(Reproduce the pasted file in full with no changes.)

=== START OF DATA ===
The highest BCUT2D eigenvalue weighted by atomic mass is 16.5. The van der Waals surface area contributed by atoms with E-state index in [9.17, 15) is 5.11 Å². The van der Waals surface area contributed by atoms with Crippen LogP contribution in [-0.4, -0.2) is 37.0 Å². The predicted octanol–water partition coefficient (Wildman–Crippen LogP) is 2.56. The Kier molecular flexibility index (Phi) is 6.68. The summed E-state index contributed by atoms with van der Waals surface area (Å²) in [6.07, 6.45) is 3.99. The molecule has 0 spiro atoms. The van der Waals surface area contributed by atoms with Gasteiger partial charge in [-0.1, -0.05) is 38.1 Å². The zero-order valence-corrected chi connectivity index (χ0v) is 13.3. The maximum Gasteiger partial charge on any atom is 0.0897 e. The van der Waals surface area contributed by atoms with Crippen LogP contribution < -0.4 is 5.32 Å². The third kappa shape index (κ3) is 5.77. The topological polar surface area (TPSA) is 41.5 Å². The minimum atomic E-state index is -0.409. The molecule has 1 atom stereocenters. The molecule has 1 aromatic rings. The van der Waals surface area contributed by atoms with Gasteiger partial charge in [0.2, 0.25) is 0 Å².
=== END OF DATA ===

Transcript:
The highest BCUT2D eigenvalue weighted by atomic mass is 16.5. The van der Waals surface area contributed by atoms with E-state index in [9.17, 15) is 5.11 Å². The van der Waals surface area contributed by atoms with Crippen LogP contribution in [-0.4, -0.2) is 37.0 Å². The predicted octanol–water partition coefficient (Wildman–Crippen LogP) is 2.56. The Kier molecular flexibility index (Phi) is 6.68. The summed E-state index contributed by atoms with van der Waals surface area (Å²) in [6.07, 6.45) is 3.99. The molecule has 0 spiro atoms. The van der Waals surface area contributed by atoms with Gasteiger partial charge in [-0.1, -0.05) is 38.1 Å². The zero-order valence-corrected chi connectivity index (χ0v) is 13.3. The maximum Gasteiger partial charge on any atom is 0.0897 e. The van der Waals surface area contributed by atoms with Crippen LogP contribution < -0.4 is 5.32 Å². The third kappa shape index (κ3) is 5.77. The topological polar surface area (TPSA) is 41.5 Å². The minimum atomic E-state index is -0.409. The molecule has 1 atom stereocenters. The molecule has 1 aromatic rings. The van der Waals surface area contributed by atoms with Gasteiger partial charge in [0.2, 0.25) is 0 Å².